Find out more about this mystical and enchanting place of stone circles, megalithic tombs, crannogs, ring forts and castles. The stunning views and walks around the lakeshore are impressive enough but you’ll also find ancient burial mounds, megalithic tombs, forts and standing stones scattered around this mysterious landscape. The magical fairy trail and superb Solstice Playground at Lough Gur are sure to enthral the younger folks!
Lough Gur Visitor Centre exhibition re-opened on May 10th 2021. All park areas, kiosk, playground and retail areas are also open for everyone to enjoy.
Lough Gur, Limerick’s Lake District, is at the heart of a remarkable archaeological landscape featuring sites that represent every major period of human history in Ireland. Physical evidence of occupation from the Neolithic, Bronze Age, Iron Age, Early Christian, Medieval, Early Modern and Modern eras has been found in the immediate vicinity.
It is home to Ireland's largest and oldest stone circle. At one point in time it was also home to the largest concentration of Giant Irish Deer in Europe. Lough Gur has breath taking scenery along with a fairy trail and tree trail for younger and young at heart visitors. The new Lakeshore Park Kiosk Kiosk is also open since September 2020.
The Visitor Centre at Lough Gur displays the rich heritage of Lough Gur through interactive multimedia exhibitions that brings to life over 6,000 years of archaeology and history. Fully trained and qualified guides are also on hand to answer all of your questions.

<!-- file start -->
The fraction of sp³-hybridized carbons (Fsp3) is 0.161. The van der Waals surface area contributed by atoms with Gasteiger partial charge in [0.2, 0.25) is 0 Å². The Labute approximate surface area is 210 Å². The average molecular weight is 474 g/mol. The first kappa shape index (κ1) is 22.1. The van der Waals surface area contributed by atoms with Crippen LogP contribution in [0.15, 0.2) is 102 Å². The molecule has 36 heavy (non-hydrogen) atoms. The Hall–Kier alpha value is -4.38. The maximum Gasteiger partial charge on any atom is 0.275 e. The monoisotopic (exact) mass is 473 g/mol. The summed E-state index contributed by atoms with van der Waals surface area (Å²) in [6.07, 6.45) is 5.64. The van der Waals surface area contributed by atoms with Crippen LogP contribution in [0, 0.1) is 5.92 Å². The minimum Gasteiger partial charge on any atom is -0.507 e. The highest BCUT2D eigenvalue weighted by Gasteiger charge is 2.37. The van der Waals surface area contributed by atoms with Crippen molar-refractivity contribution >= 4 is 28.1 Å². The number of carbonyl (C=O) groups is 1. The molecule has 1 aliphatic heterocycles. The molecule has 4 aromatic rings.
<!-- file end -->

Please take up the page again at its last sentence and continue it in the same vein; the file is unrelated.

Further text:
The exhibition is suitable for all ages and brings the visitor on a journey through the history of Lough Gur starting during the Mesolithic Era, and progressing until the 19th century.
People come to Lough Gur for its beauty and tranquillity but many want to find out more about this area of international significance. With over 136 monuments in State care, including Ireland's largest and oldest stone circle, Lough Gur is a hidden gem. With a team of 10 professional guides, Lough Gur Visitor Centre staff will introduce you to the wonders of this world class site.
A wide variety of tours are available from general group tours held to more personalised tours depending on your own requirements. These are available all year round.
For further information or to book a tour please contact 061 385186, email email@example.com or book online via www.loughgur.com and prepare to be enchanted by the history, folklore, archaeology and environment that surrounds Lough Gur.
Lough Gur Visitor Centre is a Science Foundation Ireland & Leave No Trace Ireland Accredited Training Centre.
For our online tour please see here.
Lough Gur is a lake in County Limerick, Ireland between the towns of Herbertstown and Bruff. The lake forms a horseshoe shape at the base of Knockadoon Hill and some rugged elevated countryside. Lough Gur is a shallow lake measuring 3.5 meters at its deepest level. The lake is fed from underground springs and is not free flowing. The lake and the surrounding area is known to be one of Ireland’s most important archaeological sites. Humans have lived in Lough Gur since Neolithic times. The site of Lough Gur is the only area in all of Ireland where you will see visible remains of every age of mankind throughout the centuries.
The Heritage Centre and Solstice Park playground are located on the lake front was officially opened in 1981 and was taken over by the local community in 2011. Since this time the Centre has received a full upgrade and refurbishment. The buildings are inspired by the Neolithic houses on Knockadoon. A gradual shore-line is present at the visitor area, with a shallow section of lake reaching up to the maintained lawn. As a result, the area is often used for water sports, though motorised craft and fishing are not permitted on the lake.